The Abundant Harvest: Giving, Pledging, Tithing

Sermon notes from   October 9, 1988

Only by giving/sowing will we ever be able to reap a harvest, only by planting the seed will the seed grow and produce even more fruit. If we hold on to our seeds – to the blessings we have received and harvested – they can never grow and produce more. It is only in sowing the seed – giving it away, that it produces a harvest. In sowing seed, you get back more then you ever give. If you hold on to the seed, it will not produce a harvest, and will in fact die/become worthless, When we sow/plant our seed, only then can it produce fruit. In fact good is perpetuated through the abundant harvest in future generations.
In the 2nd century both St. Justin the Martyr and Tertullian state the church is to collect tithes to carry on in its mission. God promises to bless those who joyfully give the tithe (Malachi 3:8-10). God states that only those who generously give the tithe will be blessed by Him (Proverbs; 2 Corinth. 9:6-11). Tithing was the accepted method of giving in the Old and New Testaments and in the Orthodox Church starting back in the 2nd Century.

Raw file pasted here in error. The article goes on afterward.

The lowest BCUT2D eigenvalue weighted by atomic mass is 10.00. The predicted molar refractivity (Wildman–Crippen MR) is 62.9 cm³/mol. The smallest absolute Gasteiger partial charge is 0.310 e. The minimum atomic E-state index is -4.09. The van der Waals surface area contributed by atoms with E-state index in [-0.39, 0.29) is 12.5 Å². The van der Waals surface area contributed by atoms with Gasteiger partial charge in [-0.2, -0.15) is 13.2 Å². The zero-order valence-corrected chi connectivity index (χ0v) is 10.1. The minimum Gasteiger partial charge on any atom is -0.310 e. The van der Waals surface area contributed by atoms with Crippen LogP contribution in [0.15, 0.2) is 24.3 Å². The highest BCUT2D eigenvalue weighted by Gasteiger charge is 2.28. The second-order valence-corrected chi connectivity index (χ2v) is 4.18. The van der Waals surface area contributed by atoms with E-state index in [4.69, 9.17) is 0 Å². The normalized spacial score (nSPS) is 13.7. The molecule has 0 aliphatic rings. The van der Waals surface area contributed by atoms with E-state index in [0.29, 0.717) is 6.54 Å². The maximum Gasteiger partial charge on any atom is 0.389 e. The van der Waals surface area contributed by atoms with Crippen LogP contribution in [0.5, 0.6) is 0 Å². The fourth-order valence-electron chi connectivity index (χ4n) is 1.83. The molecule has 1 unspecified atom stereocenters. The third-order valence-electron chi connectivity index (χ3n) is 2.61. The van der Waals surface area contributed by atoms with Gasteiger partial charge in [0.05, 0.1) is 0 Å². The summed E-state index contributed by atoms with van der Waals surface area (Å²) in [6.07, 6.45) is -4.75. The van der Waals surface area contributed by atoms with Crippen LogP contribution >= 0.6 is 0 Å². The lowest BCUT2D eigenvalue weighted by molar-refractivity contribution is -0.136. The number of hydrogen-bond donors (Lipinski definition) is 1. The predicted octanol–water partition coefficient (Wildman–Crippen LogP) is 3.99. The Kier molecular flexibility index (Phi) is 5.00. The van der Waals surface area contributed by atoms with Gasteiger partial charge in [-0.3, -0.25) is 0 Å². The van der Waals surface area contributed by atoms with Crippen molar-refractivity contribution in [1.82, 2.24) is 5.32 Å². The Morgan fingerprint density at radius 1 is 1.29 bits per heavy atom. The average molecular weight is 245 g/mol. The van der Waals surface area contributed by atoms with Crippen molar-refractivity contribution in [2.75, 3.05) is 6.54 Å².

So, we can understand that proportionate giving and tithing are not something new in our Church, but have been part of Orthodoxy from the time of the apostles until now. Hundreds of saints in our church taught and practiced proportionate giving. It is a very small portion of our blessings that we are asked to offer to God. We are taught to offer a percentage of our income as a thanks giving offering to God. While everything we have comes to us as a gift from God, we are only offering a small percentage back to God. All of the blessings we receive rightly belong to God, we offer Him only a percentage of what is rightfully his.

Everyone should have received in the mail this week the pledge cards and letter from our church. In that letter there are listed specific guidelines for you to determine which percentage of your income that you are going to offer to God in thanksgiving for the blessings you have received. Those lists are given to help you determine what your weekly or monthly donations to the church will be. I ask you as your pastor and as a priest of the Living God to pray about your giving, and then to fill out your pledge card and return it to the parish.